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LITTLETON, Colo.  —  As home prices continue to go up in Colorado and new construction continues to lag behind growth, more and more people are choosing to shack up with roommates. And it’s not just people in their 20s.

For some people, life is better spent shared.

That’s the mindset for Joanne Wilson and Kathy Horsfall, both over 50, single, and with adult kids out of the house.

“This is the main living area for me, and Kathy and I share the kitchen,” Wilson said.

For them choosing to house share was a no-brainer.

“As we get older, it really helps to have someone to talk to,” said Wilson.

But finding a roommate over 50 isn’t always easy.

So both women turned to a new Boulder-based startup called Silvernest, a roommate matching service for boomers and empty nesters.

“In Denver in particular, it is a housing crisis.  There are so many folks who are struggling to continue to stay in their home financially and so many folks who cannot afford to find a place to live,” said Kari Henley, Silvernest’s Director of Community Relations.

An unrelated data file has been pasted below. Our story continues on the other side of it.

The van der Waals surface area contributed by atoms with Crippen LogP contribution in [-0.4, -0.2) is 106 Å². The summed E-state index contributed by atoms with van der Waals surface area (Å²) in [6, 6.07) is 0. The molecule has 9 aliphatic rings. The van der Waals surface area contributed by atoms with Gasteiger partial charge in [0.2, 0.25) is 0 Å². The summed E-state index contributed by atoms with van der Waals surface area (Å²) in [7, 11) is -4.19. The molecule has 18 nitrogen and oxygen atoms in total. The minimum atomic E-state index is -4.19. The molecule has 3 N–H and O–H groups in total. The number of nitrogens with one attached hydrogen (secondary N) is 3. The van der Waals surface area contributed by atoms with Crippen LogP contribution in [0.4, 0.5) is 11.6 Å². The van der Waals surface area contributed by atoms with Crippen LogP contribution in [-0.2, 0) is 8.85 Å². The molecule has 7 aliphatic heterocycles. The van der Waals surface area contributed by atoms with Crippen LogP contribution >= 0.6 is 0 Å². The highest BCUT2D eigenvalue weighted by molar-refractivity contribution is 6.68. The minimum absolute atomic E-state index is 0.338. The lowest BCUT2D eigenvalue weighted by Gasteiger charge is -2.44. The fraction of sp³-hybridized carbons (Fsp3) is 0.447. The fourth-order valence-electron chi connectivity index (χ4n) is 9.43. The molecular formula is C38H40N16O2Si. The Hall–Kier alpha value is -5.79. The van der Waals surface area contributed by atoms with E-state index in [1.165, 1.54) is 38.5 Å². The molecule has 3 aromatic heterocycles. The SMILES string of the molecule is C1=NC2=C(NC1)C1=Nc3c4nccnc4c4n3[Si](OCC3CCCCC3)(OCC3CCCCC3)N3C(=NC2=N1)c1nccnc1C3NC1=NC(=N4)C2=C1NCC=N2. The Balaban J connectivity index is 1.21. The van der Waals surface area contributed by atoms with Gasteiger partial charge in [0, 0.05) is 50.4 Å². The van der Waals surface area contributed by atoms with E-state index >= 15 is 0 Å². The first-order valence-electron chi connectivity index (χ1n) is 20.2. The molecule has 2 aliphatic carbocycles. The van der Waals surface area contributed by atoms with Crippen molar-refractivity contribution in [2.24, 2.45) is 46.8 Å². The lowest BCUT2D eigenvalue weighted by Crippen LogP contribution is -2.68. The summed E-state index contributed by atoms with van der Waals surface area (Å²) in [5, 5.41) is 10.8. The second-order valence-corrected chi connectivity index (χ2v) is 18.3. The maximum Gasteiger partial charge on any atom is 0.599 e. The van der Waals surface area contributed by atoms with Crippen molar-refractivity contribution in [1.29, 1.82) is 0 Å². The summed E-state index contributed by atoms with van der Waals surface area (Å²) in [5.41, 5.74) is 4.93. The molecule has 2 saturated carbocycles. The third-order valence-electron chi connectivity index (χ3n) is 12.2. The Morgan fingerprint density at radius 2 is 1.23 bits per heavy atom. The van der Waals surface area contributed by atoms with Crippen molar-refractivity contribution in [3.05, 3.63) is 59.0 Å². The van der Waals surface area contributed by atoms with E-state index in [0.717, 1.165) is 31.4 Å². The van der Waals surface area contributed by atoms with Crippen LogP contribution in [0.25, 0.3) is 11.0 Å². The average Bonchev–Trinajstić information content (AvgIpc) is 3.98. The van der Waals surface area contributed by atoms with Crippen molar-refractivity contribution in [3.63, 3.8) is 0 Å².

Wilson owns a three bedroom home in Littleton, but spends most of her time on the road.

“I’m gone 180 days a year so it’s nice to have somebody in the house in case something happens,” Wilson said. She said she appreciates having someone to watch over the home and having someone to come home to.

Horsfall recently moving back from out of state and needed a place to rent.

“Being a single person and limited income and all that, it was a tough, tough deal trying to find a place… Everything’s so expensive.  It’s just sky high,” she said.

Silvernest has already connected thousands of people looking to share a home.

“There’s really a tremendous need for bringing people back together… We now have more than 5,000 participants in all 50 states,” Henley said of the website startup that’s been in business less than one year.

Wilson and Horsfall quickly matched on the site in August.  For them, it works both financially and fits the lifestyle they want to lead.

“It just keeps you more alive I think,” Wilson said.

“Thank you. Thank you. Yeah. I think it’s just worked,” Wilson and Horsfall said to each other.

Four million woman age 50+ live in U.S. households with a roommate, and that number doesn’t include the number of men and women choosing to lease out a room in their home.

It’s a static that continues to rise.

Henley said she’s  happy  to help give older people options to stay in a community in which they’ve long lived.

“There is no way you can build your way out of the housing crisis in Colorado so alternative solutions to helping older adults age in place are vital and we are really proud to be part of that solution,” said Henley.